lines rather than chains of triangulation, and this innovation, developed by

Krasovsky, became the essence of the method of adjustment of the Soviet

primary triangulation (see Note 19 to Chapter 6 and Sakatow 1950, § 91).

Another of his lesser known contributions (Helmert 1868) was a study of


various configurations of geodetic systems. Quite in accordance with the not

yet existing linear programming, he investigated how to achieve necessary

precision with least possible effort, or, to achieve highest possible precision

with a given amount of work. Some equations originating in the adjustment of

geodetic networks are not linear, not even algebraic; true, they can be

linearized (§ 9.4-9), and perhaps some elements of linear programming could

have emerged then, in 1868, but this had not happened. Nevertheless, Helmert

noted that it was expedient to leave some angles of a particular geodetic

system unmeasured, cf. § 9.2-1, but this remark was only academic: all angles

have always been measured at least for securing a check upon the work as a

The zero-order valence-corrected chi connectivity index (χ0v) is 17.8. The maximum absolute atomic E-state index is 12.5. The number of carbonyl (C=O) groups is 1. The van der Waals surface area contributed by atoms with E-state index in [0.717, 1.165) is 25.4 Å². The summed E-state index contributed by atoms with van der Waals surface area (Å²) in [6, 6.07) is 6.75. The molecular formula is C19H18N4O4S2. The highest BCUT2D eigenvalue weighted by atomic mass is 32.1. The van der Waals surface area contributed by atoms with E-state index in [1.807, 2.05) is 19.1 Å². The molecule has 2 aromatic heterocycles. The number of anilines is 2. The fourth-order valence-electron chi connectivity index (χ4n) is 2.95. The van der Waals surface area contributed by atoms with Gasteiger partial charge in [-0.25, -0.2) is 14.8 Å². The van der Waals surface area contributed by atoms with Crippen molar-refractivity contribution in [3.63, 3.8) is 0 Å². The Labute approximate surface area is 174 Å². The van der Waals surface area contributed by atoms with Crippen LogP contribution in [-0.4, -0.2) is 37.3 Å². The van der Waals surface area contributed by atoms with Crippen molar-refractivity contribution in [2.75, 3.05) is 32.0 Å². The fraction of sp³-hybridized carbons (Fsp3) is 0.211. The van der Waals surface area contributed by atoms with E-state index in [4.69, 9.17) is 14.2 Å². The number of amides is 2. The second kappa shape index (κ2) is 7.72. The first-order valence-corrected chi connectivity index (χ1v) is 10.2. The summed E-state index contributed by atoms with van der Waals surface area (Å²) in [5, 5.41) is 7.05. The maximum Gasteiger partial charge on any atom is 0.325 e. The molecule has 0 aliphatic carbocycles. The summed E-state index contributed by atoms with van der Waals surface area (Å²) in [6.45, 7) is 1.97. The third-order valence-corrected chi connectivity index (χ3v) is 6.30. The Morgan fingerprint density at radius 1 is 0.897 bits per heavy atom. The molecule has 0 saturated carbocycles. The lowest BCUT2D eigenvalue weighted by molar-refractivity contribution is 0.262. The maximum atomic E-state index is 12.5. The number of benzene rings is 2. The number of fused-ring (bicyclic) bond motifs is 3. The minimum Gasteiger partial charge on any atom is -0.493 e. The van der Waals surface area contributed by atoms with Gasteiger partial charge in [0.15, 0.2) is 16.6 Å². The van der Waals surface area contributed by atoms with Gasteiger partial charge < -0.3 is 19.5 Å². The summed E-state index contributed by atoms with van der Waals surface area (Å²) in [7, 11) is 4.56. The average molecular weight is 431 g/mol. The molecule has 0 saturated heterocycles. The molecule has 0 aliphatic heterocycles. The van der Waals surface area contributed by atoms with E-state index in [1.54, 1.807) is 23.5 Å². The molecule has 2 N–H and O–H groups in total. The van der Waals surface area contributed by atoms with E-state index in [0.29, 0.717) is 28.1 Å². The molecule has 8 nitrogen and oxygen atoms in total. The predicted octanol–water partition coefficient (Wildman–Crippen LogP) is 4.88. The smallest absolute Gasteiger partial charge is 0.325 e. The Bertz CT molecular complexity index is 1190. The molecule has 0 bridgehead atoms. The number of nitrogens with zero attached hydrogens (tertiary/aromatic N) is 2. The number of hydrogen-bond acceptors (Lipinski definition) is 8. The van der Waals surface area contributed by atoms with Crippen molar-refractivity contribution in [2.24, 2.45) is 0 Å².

I describe now Helmert’s stochastic findings.

1) The chi-square distribution (E. Abbe 1863; M. G. Kendall 1971). Abbe

derived it as the distribution of the sum of the squares of normally distributed

errors. He wished to obtain a test for revealing systematic errors, and he

required, in particular, the distribution of the abovementioned function of the

errors since it was indeed corrupted by those errors. Exactly his test rather

than the distribution obtained was repeatedly described in the geodetic

literature whereas Linnik (1958/1961, pp. 109 – 113) introduced a modified

version of the Abbe test.

Helmert (1876b) provided his own derivation of the χ 2 distribution which

he first published without justification (1875a). Neither then nor much later

(see § 10.6-2) did he mention Abbe. Actually, he continued after Gauss

(1816), see § 9.3, by considering observational errors ε 1 , ε 2 , …, ε n and the sum

of their powers Σε i n for the uniform and the [normal] distributions and for an

arbitrary distribution as n → ∞. In the last instance, he proved the Gauss

formula (9.4) and then specified it for the abovementioned distributions. He

derived the χ 2 distribution by induction beginning with n = 1 and 2; Hald

(1952, pp. 258 – 261) provided a modernized derivation.

2) Much later Helmert (1905) offered a few tests for revealing systematic

influences in a series of errors which he wrote down as

v 1 ε 1 + v 2 ε 2 + … + v n ε n

with v i = 1 or – 1 and ε i > 0. He issued from the formula

P(|ξ – Еξ| ≤ m) ≈ 0.68 (6)

where m was the mean square error of ξ (and thus restricted his attention to

the normal law): if the inequality in the left side of (6) did not hold, then, as he

thought, systematic influences were present. When deriving his tests, Helmert

considered Σv i , |Σv i |, runs of signs of the v i and functions of the errors ε i